Obama admits reference to Auschwitz was wrong
WASHINGTON (Reuters) - Democrat Barack Obama admitted on Tuesday he was wrong to say his uncle helped liberate the Nazis' Auschwitz concentration camp after Republicans said Soviet troops freed the camp.
Obama's campaign said the candidate meant to say that his great-uncle, Charlie Payne, had helped liberate a part of the Buchenwald camp, not Auschwitz.
"Yesterday he mistakenly referred to Auschwitz instead of Buchenwald in telling of his personal experience of a soldier in his family who served heroically," said Obama campaign spokesman Bill Burton.
Burton said in the statement that Obama's great uncle served in the 89th Infantry Division that entered Germany in 1945 and on April 4 overran Ohrdruf, a subcamp of the Buchenwald concentration camp.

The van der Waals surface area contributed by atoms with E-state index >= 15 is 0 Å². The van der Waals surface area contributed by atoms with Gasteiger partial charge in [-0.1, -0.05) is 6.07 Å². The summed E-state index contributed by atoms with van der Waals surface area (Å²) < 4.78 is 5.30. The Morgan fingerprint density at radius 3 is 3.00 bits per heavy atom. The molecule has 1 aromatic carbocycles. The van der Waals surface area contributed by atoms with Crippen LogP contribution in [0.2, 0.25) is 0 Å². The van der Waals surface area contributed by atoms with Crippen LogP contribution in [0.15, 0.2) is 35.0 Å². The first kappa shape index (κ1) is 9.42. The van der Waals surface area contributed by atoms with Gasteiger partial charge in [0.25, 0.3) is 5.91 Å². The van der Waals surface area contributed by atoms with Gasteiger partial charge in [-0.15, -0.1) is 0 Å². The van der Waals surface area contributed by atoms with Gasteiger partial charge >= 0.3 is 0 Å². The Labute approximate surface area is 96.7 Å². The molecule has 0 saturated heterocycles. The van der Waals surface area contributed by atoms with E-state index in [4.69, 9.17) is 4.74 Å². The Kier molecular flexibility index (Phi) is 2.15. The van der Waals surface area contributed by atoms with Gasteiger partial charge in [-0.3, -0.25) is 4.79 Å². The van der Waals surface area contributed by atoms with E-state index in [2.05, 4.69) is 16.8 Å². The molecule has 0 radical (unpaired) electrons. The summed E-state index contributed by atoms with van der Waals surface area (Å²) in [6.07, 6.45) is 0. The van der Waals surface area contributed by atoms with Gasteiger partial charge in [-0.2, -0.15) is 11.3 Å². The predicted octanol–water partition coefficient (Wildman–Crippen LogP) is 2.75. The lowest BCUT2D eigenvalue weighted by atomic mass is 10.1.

Obama had made the Auschwitz reference in a Memorial Day speech on Monday.
More than 1 million people, most of them Jews, were killed at Auschwitz, an extermination camp in Poland. Buchenwald in Germany was mainly a forced labor camp, where some 56,000 people are believed to have died.
"I had an uncle who was ... part of the first American troops to go into Auschwitz and liberate the concentration camps," Obama said.
"And the story in our family was is that when he came home, he just went up into the attic and he didn't leave the house for six months," he said.
The Republican National Committee quickly pointed out that the Red Army had liberated Auschwitz in 1945, not American forces.
(Editing by Philip Barbara)
(To read more about the U.S. political campaign, visit Reuters "Tales from the Trail: 2008" online at blogs.reuters.com/trail08/)
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